ARTUZ: drama as IO falls ill during cross examination
There was drama at Harare Magistrates Court after lawyers representing 16 Amalgamated Rural Teachers Union of Zimbabwe (ARTUZ) members grilled the investigating officer during continuation of their bail hearing Friday.
The 16 teachers were arrested Wednesday in Harare after holding a peaceful demonstration in a bid to persuade government to reconsider their poor salaries and working conditions.
They are being represented by Trust Maanda and Tinashe Chinopfukutwa of Zimbabwe Lawyers for Human Rights (ZLHR) and accused of participating in gathering with intent to promote public violence, breaches of peace bigotry. As defined in section 37(1) (a) of the criminal law (CODIFICATION AND REFORM) ACT, CHAPTER 9: 23
Harare Magistrate Yeukai Dzuda remanded them in custody to Monday after their bail hearing failed to complete.
Detective Collin Makore from CID Law and Order claimed to have fallen ill after being grilled by Maanda and failing to comprehend questions asked.
“Did you pass O Level English because I feel like you are failing comprehension here? You haven’t answered any questions which I have asked,” queried Maanda.
“That is the reason why I asked about O level English you have completely failed to answer my questions but let me try by all means to go down to your same level.”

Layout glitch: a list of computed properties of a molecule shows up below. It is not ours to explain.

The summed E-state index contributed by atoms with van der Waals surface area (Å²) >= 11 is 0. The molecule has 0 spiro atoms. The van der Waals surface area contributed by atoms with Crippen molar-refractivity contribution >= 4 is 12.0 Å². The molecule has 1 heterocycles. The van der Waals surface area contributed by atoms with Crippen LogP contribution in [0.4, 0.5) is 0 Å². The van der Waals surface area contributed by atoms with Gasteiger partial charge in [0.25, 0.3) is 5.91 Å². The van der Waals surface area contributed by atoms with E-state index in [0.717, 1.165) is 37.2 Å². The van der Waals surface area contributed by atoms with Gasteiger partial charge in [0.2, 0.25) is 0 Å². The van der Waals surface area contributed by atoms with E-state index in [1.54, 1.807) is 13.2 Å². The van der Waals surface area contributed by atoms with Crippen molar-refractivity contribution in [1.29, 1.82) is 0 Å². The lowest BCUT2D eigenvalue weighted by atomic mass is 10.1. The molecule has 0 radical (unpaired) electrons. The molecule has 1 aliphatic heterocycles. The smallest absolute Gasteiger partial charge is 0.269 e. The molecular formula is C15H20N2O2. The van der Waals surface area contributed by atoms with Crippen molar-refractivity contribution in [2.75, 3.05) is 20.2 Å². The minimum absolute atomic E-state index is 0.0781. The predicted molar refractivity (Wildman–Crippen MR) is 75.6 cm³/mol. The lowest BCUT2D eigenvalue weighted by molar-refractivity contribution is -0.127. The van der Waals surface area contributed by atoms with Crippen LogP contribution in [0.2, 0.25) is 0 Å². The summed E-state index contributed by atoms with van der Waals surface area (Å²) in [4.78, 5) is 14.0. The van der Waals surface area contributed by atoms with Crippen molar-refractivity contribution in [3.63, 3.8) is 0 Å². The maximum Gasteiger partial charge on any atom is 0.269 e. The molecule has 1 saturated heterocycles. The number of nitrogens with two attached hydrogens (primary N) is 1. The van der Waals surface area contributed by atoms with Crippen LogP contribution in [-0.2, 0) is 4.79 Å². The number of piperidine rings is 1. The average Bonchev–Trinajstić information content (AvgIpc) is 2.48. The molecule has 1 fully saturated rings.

“I have a degree,” detective Makore said in response sending the gallery into stitches.
After his response detective Makore
However, the situation turned to another level, whispered to the interpreter “musoro wangu wakutema” (My head is now aching) and the intepreter had to tell the presiding magistrate and the court gallery that Makore had just fallen sick.
However, the defense further questioned Makore whether he was suffering from the effects of a hangover.
“Is this not babalasi (Hang Over) or it is because of the questions I am asking,” queried the defense counsel.
During the proceedings Makore accused ARTUZ president Obert Masaraure of misleading the police after he allegedly fed them with a wrong address, a point he said supported their opposition for bail.
“I stay in the same neighbourhood with Masaraure but he gave us a house number in Kuwadzana where I know he does not reside,” he said.
To further substantiate his reasons for opposing bail, Makore said police were in possession of placards written information denouncing the Government of Zimbabwe and President Emmerson Mnagangwa that were recovered from the accused persons.
He however, could not produce them in court since he left them at his home.
“I left the placards at home because, I was using a lorry as a mode of transport to work and it was raining,” said Makore to the amusement of the gallery.
Makore told the court that he believed t if the 16 were to be released on bail they could skip the border to find greener pastures as they have declared that the salaries they were peanuts.
He also added that there was no telephone directory or telephones at Harare Central for police to establish if some of the schools provided by the accused’s as home addresses existed.